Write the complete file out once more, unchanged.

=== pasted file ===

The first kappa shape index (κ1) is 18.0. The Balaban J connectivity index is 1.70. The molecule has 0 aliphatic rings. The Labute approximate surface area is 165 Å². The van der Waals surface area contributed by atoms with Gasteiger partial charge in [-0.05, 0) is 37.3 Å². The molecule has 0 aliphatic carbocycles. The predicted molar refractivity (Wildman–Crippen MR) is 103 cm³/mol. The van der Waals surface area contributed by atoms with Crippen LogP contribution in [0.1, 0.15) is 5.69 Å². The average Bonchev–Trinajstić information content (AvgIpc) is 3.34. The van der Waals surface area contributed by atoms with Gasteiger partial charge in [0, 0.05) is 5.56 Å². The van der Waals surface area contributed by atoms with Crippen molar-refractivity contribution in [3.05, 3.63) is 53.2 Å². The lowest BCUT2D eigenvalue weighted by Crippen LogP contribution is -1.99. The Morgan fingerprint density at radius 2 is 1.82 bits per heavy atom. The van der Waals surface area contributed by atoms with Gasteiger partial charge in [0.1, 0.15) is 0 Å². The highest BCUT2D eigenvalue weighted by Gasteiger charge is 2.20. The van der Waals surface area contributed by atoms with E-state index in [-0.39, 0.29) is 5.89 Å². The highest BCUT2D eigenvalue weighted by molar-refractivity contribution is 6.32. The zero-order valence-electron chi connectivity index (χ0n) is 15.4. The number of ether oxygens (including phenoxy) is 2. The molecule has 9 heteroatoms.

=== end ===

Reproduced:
The first kappa shape index (κ1) is 18.0. The Balaban J connectivity index is 1.70. The molecule has 0 aliphatic rings. The Labute approximate surface area is 165 Å². The van der Waals surface area contributed by atoms with Gasteiger partial charge in [-0.05, 0) is 37.3 Å². The molecule has 0 aliphatic carbocycles. The predicted molar refractivity (Wildman–Crippen MR) is 103 cm³/mol. The van der Waals surface area contributed by atoms with Crippen LogP contribution in [0.1, 0.15) is 5.69 Å². The average Bonchev–Trinajstić information content (AvgIpc) is 3.34. The van der Waals surface area contributed by atoms with Gasteiger partial charge in [0, 0.05) is 5.56 Å². The van der Waals surface area contributed by atoms with Crippen molar-refractivity contribution in [3.05, 3.63) is 53.2 Å². The lowest BCUT2D eigenvalue weighted by Crippen LogP contribution is -1.99. The Morgan fingerprint density at radius 2 is 1.82 bits per heavy atom. The van der Waals surface area contributed by atoms with Gasteiger partial charge in [0.1, 0.15) is 0 Å². The highest BCUT2D eigenvalue weighted by Gasteiger charge is 2.20. The van der Waals surface area contributed by atoms with E-state index in [-0.39, 0.29) is 5.89 Å². The highest BCUT2D eigenvalue weighted by molar-refractivity contribution is 6.32. The zero-order valence-electron chi connectivity index (χ0n) is 15.4. The number of ether oxygens (including phenoxy) is 2. The molecule has 9 heteroatoms.